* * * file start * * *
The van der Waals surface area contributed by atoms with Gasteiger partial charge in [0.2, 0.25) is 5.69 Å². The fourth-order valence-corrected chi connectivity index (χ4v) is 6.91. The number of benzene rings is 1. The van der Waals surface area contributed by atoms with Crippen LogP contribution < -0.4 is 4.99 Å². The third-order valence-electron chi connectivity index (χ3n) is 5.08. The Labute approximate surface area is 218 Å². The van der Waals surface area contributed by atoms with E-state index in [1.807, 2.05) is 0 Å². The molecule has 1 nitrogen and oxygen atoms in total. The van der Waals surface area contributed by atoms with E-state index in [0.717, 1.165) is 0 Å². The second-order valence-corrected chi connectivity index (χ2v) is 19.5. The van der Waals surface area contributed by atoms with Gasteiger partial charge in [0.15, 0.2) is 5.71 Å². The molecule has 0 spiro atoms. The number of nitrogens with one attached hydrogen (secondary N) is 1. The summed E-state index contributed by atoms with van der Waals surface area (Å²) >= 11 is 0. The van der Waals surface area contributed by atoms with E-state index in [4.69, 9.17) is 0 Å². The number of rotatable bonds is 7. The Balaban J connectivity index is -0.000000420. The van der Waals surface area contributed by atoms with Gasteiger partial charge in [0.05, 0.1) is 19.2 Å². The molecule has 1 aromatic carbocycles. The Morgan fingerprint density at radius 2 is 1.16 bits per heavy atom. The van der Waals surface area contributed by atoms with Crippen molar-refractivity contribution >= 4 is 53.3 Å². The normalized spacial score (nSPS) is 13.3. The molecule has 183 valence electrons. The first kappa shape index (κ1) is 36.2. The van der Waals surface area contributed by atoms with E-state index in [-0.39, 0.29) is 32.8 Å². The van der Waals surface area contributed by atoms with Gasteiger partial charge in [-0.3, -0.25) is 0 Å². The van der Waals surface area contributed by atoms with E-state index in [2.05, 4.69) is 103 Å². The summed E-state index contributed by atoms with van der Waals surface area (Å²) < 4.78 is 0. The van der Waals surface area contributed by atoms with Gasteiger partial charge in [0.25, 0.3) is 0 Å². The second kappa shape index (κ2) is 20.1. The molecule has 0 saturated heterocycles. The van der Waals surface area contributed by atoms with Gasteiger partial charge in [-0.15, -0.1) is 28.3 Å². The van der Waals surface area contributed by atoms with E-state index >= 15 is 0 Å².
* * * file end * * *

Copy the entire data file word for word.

The van der Waals surface area contributed by atoms with Gasteiger partial charge in [0.2, 0.25) is 5.69 Å². The fourth-order valence-corrected chi connectivity index (χ4v) is 6.91. The number of benzene rings is 1. The van der Waals surface area contributed by atoms with Crippen LogP contribution < -0.4 is 4.99 Å². The third-order valence-electron chi connectivity index (χ3n) is 5.08. The Labute approximate surface area is 218 Å². The van der Waals surface area contributed by atoms with E-state index in [1.807, 2.05) is 0 Å². The molecule has 1 nitrogen and oxygen atoms in total. The van der Waals surface area contributed by atoms with E-state index in [0.717, 1.165) is 0 Å². The second-order valence-corrected chi connectivity index (χ2v) is 19.5. The van der Waals surface area contributed by atoms with Gasteiger partial charge in [0.15, 0.2) is 5.71 Å². The molecule has 0 spiro atoms. The number of nitrogens with one attached hydrogen (secondary N) is 1. The summed E-state index contributed by atoms with van der Waals surface area (Å²) >= 11 is 0. The van der Waals surface area contributed by atoms with E-state index in [4.69, 9.17) is 0 Å². The number of rotatable bonds is 7. The Balaban J connectivity index is -0.000000420. The van der Waals surface area contributed by atoms with Gasteiger partial charge in [0.05, 0.1) is 19.2 Å². The molecule has 1 aromatic carbocycles. The Morgan fingerprint density at radius 2 is 1.16 bits per heavy atom. The van der Waals surface area contributed by atoms with Crippen molar-refractivity contribution >= 4 is 53.3 Å². The normalized spacial score (nSPS) is 13.3. The molecule has 183 valence electrons. The first kappa shape index (κ1) is 36.2. The van der Waals surface area contributed by atoms with E-state index in [-0.39, 0.29) is 32.8 Å². The van der Waals surface area contributed by atoms with Gasteiger partial charge in [-0.3, -0.25) is 0 Å². The van der Waals surface area contributed by atoms with E-state index in [2.05, 4.69) is 103 Å². The summed E-state index contributed by atoms with van der Waals surface area (Å²) < 4.78 is 0. The van der Waals surface area contributed by atoms with Gasteiger partial charge in [0.25, 0.3) is 0 Å². The second kappa shape index (κ2) is 20.1. The molecule has 0 saturated heterocycles. The van der Waals surface area contributed by atoms with Gasteiger partial charge in [-0.15, -0.1) is 28.3 Å². The van der Waals surface area contributed by atoms with E-state index >= 15 is 0 Å².